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You searched for subject:(kokutai). Showing records 1 – 3 of 3 total matches.

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Cornell University

1. DuBois, Jeffrey. Interpreting Nationality In Postwar Japan: “Disrespectful” Representation Of The Emperor.

Degree: PhD, East Asian Literature, 2013, Cornell University

This dissertation aims to understand the articulation of nationality in postwar Japan by looking at literary texts that theorize the nature of the emperor and "emperor system" (tennōsei) as a phenomenon specific to the postwar itself. I analyze texts that comment on the nature of "disrespect" toward the emperor, and in some cases perform that very disrespect, which I argue is ultimately the deconstruction of the emperor system itself. The texts under consideration were written at two points in time: the immediate postwar (around 1946) and the time marked by protests of the renewed U.S.-Japan Security Treaty in 1960. I consider these points in time as "discursive spaces" that the texts capture by bringing together a constellation of images and forces, and that allow for productive cross-reading of the texts. Chapter One introduces some of the theoretical premises for the project, and emphasizes my focus on the discursive representation of the emperor as opposed to the tendency of scholarship to focus on the individual emperor as historical and political agent. Chapter Two traces the invention of the postwar emperor system to narratives deployed to project the image of a human and sympathetic emperor who at once broke with the past and represented absolute continuity with it. C hapter Three turns to Nakano Shigeharu's postwar writings on the emperor that show the contradictions inherent in the "emperor system" itself as well as the role of media and society in reproducing it discursively. The narrator of his text, Goshaku no Saku, believes that the only means to liberate the emperor from the emperor system is to take the notion of the "human" emperor to its logical conclusion: "elevate" the emperor to the status of citizen. Chapter Four argues that Sakaguchi Ango's postwar writing on the emperor leads to very similar conclusions, but frames it as "descent" to humanity. Chapter Five considers the context of 1960 in which the postwar narrative of the peaceful emperor became challenged by remilitarization a nd the renewed Security Treaty; the image of the emperor was mobilized not to unify opposing views, but rend them apart. I argue that Fukazawa Shichirō's Fūryū Mutan depicts this very disunity. However, reaction to the text as event shifted the debate from literary representation of the emperor to the ways that the terrorism circumvents free speech. In Chapter Six, I argue that Mishima capitalizes on this shift and creates a moral equivalence between terrorism and political revolt by defining a notion of militaristic glory as the protection of Japanese culture. In the process, he designs a theory of emperor system that reproduces a foreign fantasy. Chapter Seven argues for the relevance of asking today the same questions raised by the authors. ii Advisors/Committee Members: Sakai, Naoki (chair), Sakai, Naoki (chair), de Bary, Brett (committee member), Hirano, Katsuya (committee member), de Bary, Brett (committee member), Hirano, Katsuya (committee member).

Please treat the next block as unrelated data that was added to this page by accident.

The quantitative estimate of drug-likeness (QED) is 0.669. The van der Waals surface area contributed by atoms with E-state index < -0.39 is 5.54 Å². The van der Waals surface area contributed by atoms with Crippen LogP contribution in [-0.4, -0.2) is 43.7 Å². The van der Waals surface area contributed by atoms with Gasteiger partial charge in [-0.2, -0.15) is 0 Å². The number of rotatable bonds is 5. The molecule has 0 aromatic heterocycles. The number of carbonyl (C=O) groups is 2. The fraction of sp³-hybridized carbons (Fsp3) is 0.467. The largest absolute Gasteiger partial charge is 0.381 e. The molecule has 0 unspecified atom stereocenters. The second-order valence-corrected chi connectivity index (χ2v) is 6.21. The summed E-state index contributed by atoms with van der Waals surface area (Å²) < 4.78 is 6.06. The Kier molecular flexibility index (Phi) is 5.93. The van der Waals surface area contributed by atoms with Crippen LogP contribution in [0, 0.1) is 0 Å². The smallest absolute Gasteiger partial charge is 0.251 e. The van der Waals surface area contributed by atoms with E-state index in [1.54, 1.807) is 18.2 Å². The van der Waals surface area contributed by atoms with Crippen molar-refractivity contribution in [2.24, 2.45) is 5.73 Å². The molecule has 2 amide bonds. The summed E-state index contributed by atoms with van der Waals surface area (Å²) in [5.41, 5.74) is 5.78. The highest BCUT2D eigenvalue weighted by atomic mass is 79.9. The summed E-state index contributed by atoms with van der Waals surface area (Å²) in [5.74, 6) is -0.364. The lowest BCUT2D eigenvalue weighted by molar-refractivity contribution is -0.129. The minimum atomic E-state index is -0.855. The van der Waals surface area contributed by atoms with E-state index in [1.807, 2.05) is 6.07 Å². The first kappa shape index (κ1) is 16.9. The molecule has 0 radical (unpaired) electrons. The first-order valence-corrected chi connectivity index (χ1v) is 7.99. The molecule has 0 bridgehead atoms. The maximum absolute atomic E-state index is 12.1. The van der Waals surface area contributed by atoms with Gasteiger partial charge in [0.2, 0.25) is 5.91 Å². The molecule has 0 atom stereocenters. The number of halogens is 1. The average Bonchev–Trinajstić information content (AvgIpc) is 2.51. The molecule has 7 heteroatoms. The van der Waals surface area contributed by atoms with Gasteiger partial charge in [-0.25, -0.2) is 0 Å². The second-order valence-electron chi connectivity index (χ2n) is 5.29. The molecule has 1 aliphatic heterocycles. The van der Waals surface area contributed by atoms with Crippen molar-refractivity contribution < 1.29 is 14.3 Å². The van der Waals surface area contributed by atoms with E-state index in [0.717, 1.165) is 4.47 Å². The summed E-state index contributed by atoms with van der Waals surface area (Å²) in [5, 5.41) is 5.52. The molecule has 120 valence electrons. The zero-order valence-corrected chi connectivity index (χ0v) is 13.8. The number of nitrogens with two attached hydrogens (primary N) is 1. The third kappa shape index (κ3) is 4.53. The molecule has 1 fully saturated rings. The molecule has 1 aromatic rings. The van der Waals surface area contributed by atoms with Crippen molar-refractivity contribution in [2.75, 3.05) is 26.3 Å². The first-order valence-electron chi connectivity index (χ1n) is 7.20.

Subjects/Keywords: nationality; kokutai; emperor system

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APA (6th Edition):

DuBois, J. (2013). Interpreting Nationality In Postwar Japan: “Disrespectful” Representation Of The Emperor. (Doctoral Dissertation). Cornell University. Retrieved from http://hdl.handle.net/1813/34260

Chicago Manual of Style (16th Edition):

DuBois, Jeffrey. “Interpreting Nationality In Postwar Japan: “Disrespectful” Representation Of The Emperor.” 2013. Doctoral Dissertation, Cornell University. Accessed January 17, 2021. http://hdl.handle.net/1813/34260.

MLA Handbook (7th Edition):

DuBois, Jeffrey. “Interpreting Nationality In Postwar Japan: “Disrespectful” Representation Of The Emperor.” 2013. Web. 17 Jan 2021.

Vancouver:

DuBois J. Interpreting Nationality In Postwar Japan: “Disrespectful” Representation Of The Emperor. [Internet] [Doctoral dissertation]. Cornell University; 2013. [cited 2021 Jan 17]. Available from: http://hdl.handle.net/1813/34260.

Council of Science Editors:

DuBois J. Interpreting Nationality In Postwar Japan: “Disrespectful” Representation Of The Emperor. [Doctoral Dissertation]. Cornell University; 2013. Available from: http://hdl.handle.net/1813/34260


University of Tasmania

2. Eaves-Young, VL. The diary of Tamura Yoshikazu : writing under the gaze of the kokutai during the Japanese Imperial Army New Guinea campaign.

Degree: 2011, University of Tasmania

The purpose of this thesis is to investigate the influence of the social context of imperial Japan on the diary of Tamura Yoshikazu, a member of the Japanese Imperial Army stationed in New Guinea from January 1943 until his presumed death at the end of the same year. As one of the few remaining original diaries from the New Guinea theatre of the Pacific War, this material offers a unique opportunity to analyse the processes by which an ordinary foot soldier of Imperial Japan interpreted the extreme tropical war zone circumstances to which he was despatched. The thesis begins with a discussion of the discursive environment in which Tamura’s diary was produced, referred to throughout the document as “kokutai discourse” in acknowledgement of the influence of the notion of kokutai – literally “body of the nation” but generally translated as “national polity” – on the socio‐political and cultural environment of pre‐war Japan. A major tension that drives the narrative of the diary is the conflict between Tamura’s desire as a subject of Imperial Japan to follow kokutai teachings and lay down his life in the name of the Emperor and the contradictory desire to express a personal sense of self. In resolving this tension, Tamura often referenced the seasonal markers and the familiar natural imagery of the homeland, Japan, as a means of remaining grounded in the alien surrounds of the tropics. Memories of more favourable experiences as a soldier enabled Tamura to fantasise about a noble and glorious death.

Subjects/Keywords: kokutai; self; death; war diary; Pacific war; Emperor; Imperial Japanese army; nature